Alumina Market Turbulence: A Glimpse into Future Aluminium Price Volatility

Alumina Market Turbulence: A Glimpse into Future Aluminium Price Volatility

Recent Alumina Price Surge in China

The alumina market in China recently experienced a dramatic surge, with the Shanghai Futures Exchange (ShFE) alumina price spiking 30% in the final weeks of December. It reached a peak of 3,838 yuan per metric ton on January 3. This dramatic increase was triggered by an explosion on December 18 at an oil terminal in Guinea’s capital, Conakry. Guinea is a significant bauxite supplier for China’s alumina refineries.

China’s dependence on Guinean bauxite has escalated over recent years, with imports increasing from a mere 334,000 tons in 2015 to 91 million tons in the first 11 months of 2023. Guinea now accounts for 70% of China’s total bauxite imports. This dependence was a key factor behind the market’s volatile response to the potential disruption of bauxite shipments from Guinea.

Tight Supply and Market Panic

The Chinese aluminium raw materials market was already under pressure due to government inspections leading to closures of northern bauxite mines and refineries shutting down for energy and emissions targets compliance. This strain on supply was further exacerbated by the Guinea incident, leading to panic in the local market.

The introduction of the ShFE alumina futures contract in June last year added a new layer of volatility. The recent price spike coincided with a substantial increase in trading volumes, indicating a significant realignment in hedge positions and increased speculative interest.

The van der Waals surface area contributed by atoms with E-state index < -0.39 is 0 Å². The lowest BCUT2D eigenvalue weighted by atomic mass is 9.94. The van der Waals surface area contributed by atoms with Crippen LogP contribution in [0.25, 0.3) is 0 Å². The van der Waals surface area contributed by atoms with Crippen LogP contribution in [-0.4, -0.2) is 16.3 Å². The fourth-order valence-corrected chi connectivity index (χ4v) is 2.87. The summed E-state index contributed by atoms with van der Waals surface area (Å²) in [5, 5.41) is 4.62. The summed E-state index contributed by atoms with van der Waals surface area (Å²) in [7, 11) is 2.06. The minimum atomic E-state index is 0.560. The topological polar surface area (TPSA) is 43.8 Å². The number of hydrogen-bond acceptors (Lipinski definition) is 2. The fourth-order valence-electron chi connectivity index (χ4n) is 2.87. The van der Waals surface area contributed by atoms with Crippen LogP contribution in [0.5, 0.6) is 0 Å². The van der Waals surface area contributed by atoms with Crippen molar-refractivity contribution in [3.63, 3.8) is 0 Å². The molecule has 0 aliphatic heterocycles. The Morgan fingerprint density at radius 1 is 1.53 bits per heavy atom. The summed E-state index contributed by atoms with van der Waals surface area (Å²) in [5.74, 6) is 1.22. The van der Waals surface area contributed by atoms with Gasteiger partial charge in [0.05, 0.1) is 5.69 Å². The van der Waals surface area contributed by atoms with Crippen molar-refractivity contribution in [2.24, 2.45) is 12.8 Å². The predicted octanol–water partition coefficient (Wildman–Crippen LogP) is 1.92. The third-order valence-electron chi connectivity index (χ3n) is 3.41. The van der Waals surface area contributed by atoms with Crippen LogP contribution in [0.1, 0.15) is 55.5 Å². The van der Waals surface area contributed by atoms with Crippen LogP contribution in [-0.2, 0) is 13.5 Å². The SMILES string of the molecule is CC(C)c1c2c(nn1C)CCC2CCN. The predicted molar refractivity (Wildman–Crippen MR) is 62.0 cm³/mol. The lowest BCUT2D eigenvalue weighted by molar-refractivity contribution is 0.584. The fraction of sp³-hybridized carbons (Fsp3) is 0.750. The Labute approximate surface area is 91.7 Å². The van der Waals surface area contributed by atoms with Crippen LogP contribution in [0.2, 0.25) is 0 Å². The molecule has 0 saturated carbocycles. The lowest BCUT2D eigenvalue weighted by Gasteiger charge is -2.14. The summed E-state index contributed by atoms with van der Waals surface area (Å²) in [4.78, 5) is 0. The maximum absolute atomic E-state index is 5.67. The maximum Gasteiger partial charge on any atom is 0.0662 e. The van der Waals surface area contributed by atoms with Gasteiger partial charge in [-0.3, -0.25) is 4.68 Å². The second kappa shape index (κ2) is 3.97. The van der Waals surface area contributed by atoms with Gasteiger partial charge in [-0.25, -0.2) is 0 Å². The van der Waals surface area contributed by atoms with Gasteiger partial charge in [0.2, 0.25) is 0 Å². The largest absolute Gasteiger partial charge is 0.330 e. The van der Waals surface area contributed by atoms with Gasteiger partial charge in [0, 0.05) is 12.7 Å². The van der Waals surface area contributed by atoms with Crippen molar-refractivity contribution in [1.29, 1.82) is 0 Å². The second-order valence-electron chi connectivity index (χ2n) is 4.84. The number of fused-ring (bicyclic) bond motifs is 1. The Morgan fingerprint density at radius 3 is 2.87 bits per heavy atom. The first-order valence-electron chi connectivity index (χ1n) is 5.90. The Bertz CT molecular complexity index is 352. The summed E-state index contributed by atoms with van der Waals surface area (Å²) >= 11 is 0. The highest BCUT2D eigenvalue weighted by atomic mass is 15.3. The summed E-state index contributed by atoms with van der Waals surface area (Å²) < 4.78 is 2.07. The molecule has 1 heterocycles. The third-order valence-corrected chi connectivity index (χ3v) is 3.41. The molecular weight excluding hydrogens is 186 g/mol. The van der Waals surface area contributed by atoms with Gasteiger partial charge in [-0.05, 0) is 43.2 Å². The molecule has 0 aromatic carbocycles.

While the London Metal Exchange (LME) and the CME have launched alumina contracts, neither has gained significant traction. The ShFE’s alumina product, however, seems poised to become the leading price indicator for the global alumina market.

The recent upheaval in alumina pricing has had a ripple effect on both the Shanghai primary aluminium contract and the London market, with LME aluminium prices reaching their highest since April. Although prices have since stabilized, the incident underlines the increasing global sensitivity to supply chain disruptions, particularly those affecting China.

Looking Ahead

The incident serves as a reminder of the growing interconnectedness of global markets and the potential for localized events to have far-reaching impacts on commodity prices. As the world becomes increasingly reliant on a limited number of suppliers for critical raw materials, the likelihood of similar price volatility events in the future seems inevitable. icon

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